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Easy traditional tunes for your small harp

Have you ever noticed how people who play the harp often have more than one (or five)? Each harp has its own voice, it's own personality and purpose. When you take the plunge and invest in a larger harp with more strings and more beautiful sound, you soon realize that it would be so convenient to have something that is easier to toss in the car or take to the cottage (or in my case walk to the lake). There always seems to be a reason to have another harp. 

In my family of harps I have a special little instrument called a Waring harp. Perhaps you've heard of it. The soundbox is made of cardboard! And it comes in a kit that you can build and decorate yourself. It weighs about the same as a loaf of bread. Seriously! It has 19 strings going down the to G below Middle C. And you would be shocked to hear how well it stays in tune. 

I made mine several years ago. After a weekend of glueing and clamping and painting it was ready to play. The first thing my husband said was, "that little harp has no business sounding that good."

Waring cardboard harp

Now that the warm summer weather has arrived, I've been eager to get outside with my harps, so I dusted off my little Waring and tuned it up. I usually improvise or adapt lead sheets for the limited string range, but I felt like this little harp should get some music that was written and voiced specifically for 19 strings.

My first instinct was to tune this harp to C major because of course there are no levers. But when I started working out tunes they often were too high or too low to highlight the harp's best sound. So I thought let's retune those Fs to F sharp and rework the pieces to G Major. Ahhhh so much better!

Then I sat down to think about the tunes I wanted to arrange. I let the harp decide. Sometimes we force our big harp repertoire onto our small harps and it can be frustrating. This is a harp with a sweet, light personality and it needs to be played very gently. So I selected a set of seven traditional tunes that I thought fit that character.

7 Easy Traditional Harp Tunes for 19 Strings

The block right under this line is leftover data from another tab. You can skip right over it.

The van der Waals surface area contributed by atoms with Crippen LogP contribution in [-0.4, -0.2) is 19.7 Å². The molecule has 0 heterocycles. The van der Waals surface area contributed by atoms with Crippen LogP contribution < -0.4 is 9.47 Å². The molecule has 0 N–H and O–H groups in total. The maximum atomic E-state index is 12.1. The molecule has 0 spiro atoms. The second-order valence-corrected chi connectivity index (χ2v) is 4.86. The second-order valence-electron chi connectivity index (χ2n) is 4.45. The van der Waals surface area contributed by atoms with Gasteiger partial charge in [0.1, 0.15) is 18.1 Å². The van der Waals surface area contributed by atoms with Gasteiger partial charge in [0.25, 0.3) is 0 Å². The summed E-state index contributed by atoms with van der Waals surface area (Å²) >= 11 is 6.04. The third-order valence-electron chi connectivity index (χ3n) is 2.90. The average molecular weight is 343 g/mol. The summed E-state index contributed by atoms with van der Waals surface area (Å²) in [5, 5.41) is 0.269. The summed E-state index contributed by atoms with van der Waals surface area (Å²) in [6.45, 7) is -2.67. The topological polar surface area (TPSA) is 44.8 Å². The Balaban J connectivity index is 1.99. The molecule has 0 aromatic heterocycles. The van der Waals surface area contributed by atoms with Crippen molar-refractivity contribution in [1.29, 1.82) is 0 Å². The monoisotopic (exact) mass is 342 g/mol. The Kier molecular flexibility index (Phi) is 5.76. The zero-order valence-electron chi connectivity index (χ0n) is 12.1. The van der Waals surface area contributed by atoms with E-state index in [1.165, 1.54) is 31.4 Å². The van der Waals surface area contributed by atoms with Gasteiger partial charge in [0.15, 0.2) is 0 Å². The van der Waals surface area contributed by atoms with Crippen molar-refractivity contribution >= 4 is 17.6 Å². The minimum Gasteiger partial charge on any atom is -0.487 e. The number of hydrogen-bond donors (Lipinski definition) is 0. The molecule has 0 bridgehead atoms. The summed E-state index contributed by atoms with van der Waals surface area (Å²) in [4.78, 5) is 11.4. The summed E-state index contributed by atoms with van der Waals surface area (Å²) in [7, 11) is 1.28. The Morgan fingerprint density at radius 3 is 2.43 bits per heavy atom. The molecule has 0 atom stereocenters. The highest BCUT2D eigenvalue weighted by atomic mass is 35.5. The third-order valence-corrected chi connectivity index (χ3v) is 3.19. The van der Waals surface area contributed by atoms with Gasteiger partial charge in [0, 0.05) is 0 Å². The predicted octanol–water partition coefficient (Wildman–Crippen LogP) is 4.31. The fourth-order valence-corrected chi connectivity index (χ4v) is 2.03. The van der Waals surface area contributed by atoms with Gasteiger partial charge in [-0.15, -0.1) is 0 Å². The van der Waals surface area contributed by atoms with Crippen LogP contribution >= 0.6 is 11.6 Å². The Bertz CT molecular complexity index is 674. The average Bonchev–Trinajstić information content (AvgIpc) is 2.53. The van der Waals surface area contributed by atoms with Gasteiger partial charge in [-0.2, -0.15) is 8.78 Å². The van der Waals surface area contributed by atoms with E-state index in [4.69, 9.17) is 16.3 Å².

Everything I create comes from a teaching perspective. I frequently get comments from people saying, "thank you so much for adding the fingering" or "thank you for including the chords that really helps me". So I worked out these arrangements with the fingering, brackets and technical simplicity to suit an elementary to early intermediate player. 

If you are more advanced or are playing on a larger harp, the chord symbols can guide you to dress up your arrangement. You could play through as written and then repeat with the left hand exploring bigger chord patterns. Or create introductions, endings or improvisations using the chord progressions as a guide. This little set of 7 easy traditional tunes could easily provide half an hour of music with a little creativity and know-how.

Here's the set list:

  1. Early One Morning
  2. Skye Boat Song
  3. Annie Laurie
  4. Eleanor Plunkett
  5. Bridget O'Malley
  6. Southwind
  7. Garryowen

Interested in hearing these tunes on my Waring cardboard harp? Watch the YouTube video below.

You can get all 7 Easy Traditional Tunes for 19 strings in one easy download. Click here to find it quickly in the Shop

Have a wonderful summer! 

p.s. Interested in the Waring Harp Kit? Learn more here

Do you like to get outside in the summer and play music on your small harp? Let me know in the comments.

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  • I have been wanting something like this such a long time! My manual dexterity still very good in both hands . Wee bit of arthritis in my right thumb would not stop me from playing this fabulous instrument..Maybe a mini tug of war as I know my felines will want to play a string or 2 now and then..

    Norma Dofflemyer
  • I recently brought my 22 string rosewood harp to the beach and sat on a picnic table to play. I have a crate that I set it on to support it at the right level and it also amplifies the sound. I keep a folder of arrangements just for that harp. I am eager to get your new music. Thank you for doing this!

  • For those of you wondering about how I sit with this harp… I find it works best to sit on a bench so the harp is resting at the same height in front of me. I’m actually using my piano bench lengthwise. For this video the harp is also on a piece of foam because the microphone was picking up a lot of movement noise and I’m stabilizing it further with my knees. Hope that helps! – Anne

    Anne Crosby Gaudet

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